I just changed the engine in my '99 Camry with 231K mi, went and runs smooth as silk. But on the test drive the check engine light illuminated. Using my scan tool revaled code 401- Insufficient EGR flow. I cleared the code and began troubleshooting the EGR system. First i verified the EGR valve was clean, so i removed it and cleaned all the passages. Verified the diaphram actuates and will hold vacuum. reinstalled EGR valve, applied vacuum at idle to it and verified the engine ran rough and died. Next i tested the vacuum modulator, cleaned the filter, all checked good. went to local napa and bougt another and installed it (takes about 60 seconds). During test drive MIL illuminated and same code 401. Reinstalled the old vacuum modulator and returned the new one (was $61.99+tax). Removed the EGR VSV (vacuum switching valve) and tested. Passed flow tests properly, resistance was exactly in the middle of the range and had no continuity with the outer housing and the electrical pins. Tested actual functionig of the EGR valve with the engine warm and running, I put my finger under the diaphram to feel it and raced the engine, as it revved up the EGR actuated open, as the rpm's climbed the egr actuated back to shut as it should over 4200 rpm. The only thing that i can find that would cause a MIL p0401 at this point is the sensor sending an incorrect reading of the EGR's correct function, which should be a EGR temperature sensor (thermistor). But I cannot find any such sensor on the manifold, or in any repair diagrams. I have found parts listed for the 3.0L V6 engine but not the 2.2L 4 cyl. So my question is, what reports EGR flow to the ECM on the 2.2l engine.
MIL P0401- EGR Low Flow Detected on 1999 Toyota Camry
by Visitor in Mead, WA on April 08, 2010
3 answers 3 comments
ANSWER by dandd on April 08, 2010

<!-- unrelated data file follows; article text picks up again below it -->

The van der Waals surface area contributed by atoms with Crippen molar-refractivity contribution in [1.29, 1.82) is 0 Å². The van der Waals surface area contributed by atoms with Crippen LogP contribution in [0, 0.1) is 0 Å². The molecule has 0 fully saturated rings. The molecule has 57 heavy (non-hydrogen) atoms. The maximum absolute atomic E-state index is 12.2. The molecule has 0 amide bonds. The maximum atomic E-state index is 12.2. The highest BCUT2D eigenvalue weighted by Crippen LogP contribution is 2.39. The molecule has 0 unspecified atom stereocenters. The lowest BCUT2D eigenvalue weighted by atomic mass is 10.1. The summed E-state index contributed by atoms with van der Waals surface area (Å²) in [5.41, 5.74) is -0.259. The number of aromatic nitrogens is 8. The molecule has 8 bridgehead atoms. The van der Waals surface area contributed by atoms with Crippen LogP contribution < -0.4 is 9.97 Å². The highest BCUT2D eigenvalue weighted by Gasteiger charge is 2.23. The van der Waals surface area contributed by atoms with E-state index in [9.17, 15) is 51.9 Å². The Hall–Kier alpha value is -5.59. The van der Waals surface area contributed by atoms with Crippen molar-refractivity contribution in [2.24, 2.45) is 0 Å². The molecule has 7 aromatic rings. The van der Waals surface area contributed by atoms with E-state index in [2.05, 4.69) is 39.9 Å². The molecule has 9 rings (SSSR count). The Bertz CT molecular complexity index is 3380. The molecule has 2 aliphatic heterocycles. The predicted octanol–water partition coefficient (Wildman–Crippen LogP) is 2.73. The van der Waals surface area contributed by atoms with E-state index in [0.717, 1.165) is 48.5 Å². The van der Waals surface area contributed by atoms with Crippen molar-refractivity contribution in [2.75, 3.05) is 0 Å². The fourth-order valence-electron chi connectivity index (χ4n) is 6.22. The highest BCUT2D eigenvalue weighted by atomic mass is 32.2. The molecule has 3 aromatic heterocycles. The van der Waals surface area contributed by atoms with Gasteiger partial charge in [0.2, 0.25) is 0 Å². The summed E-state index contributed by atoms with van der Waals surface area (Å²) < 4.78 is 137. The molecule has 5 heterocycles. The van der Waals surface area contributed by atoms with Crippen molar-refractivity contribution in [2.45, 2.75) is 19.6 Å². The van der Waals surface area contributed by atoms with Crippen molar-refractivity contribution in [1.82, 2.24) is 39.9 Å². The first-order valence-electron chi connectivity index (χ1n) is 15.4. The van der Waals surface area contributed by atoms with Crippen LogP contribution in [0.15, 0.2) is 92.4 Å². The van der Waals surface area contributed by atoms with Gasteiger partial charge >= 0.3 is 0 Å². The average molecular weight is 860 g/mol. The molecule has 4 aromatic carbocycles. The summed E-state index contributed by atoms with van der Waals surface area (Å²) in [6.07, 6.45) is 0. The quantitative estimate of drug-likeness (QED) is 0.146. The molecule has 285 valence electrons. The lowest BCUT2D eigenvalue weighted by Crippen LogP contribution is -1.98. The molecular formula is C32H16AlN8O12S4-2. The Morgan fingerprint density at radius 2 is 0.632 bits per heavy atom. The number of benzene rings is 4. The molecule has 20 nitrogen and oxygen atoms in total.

See this article I composed for P0401 on Toyota. http://repairpal.com/OBD-II-Code-P0401-Toyota I do Emissions work in N Calif. As for what reports to the PCM well, there is more than 1 component and there is more than 1 phase. Toyota uses at least 2 phases for their EGR Monitor. Firstly, when you put Vacuum on the valve , it MUST DIE IMMEDIATELY, not just run rough and eventually die. This is critical. Also no more than 5-7 inches of vacuum should do the trick for maximum opening. If you have to use say 12 inches, that means the EGR valve spring has hardened and that is a fail. Also, ALWAYS USE RED AND WHITE BOX TOYOTA PARTS or you will tear your hair out, believe me when I say this. The Toyota specs are very, very tight for their Emissions devices. AFTER MARKET WILL NOT CUT IT, in many cases, and then your are fighting more than 1 gremlin i.e. less than proper spec parts and the original problem which = nightmare of confusion. Now as to what reports to the EGR there are 2 things primarily. When you are at high way speed, and you do a coast down with no throttle applied, the EGR valve is lifted to its maximum opening and then the MAP Sensor looks at the rise in manifold pressure. That is number 1. there should be a minimum 3 " change. You can do this with 2 vacuum gauges and run the engine at 3000 rpm in a service bay open the valve with a vacuum pump and there should be at LEAST a 3" change in vacuum. This is a test I do for the State on a frequent basis. ( I have Smog Failure cars sent to me by the State of CA to Diagnose ) Number 2 is short term fuel trim which the amount the front oxygen sensor changes( dips actually) when the EGR is applied during city driving cruise speeds. Now, did you verify that the there is a good vacuum source to the solenoid? Did you actively test the solenoid with a vacuum gauge teed into the EGR System while you r are driving. I have seen the VSV be very intermittent, or they will not work correctly as they warm up. Just because VSV ohms are good does not mean it works correctly in the heat of battle. Also, is the Computer giving the correct signal to the VSV at the right time? How is the exhaust source? Was the engine a complete match, because if it is from say, Japan, then the Cam timing may not be the same and the EGR will never work correctly. I wish I could be there because there are lots of things still to check. The EGR system on your Camry is very subtle and I have spent years learning to deal with them. I do lots of EGR Diagnosis for other shops that get stumped. This can be a bear.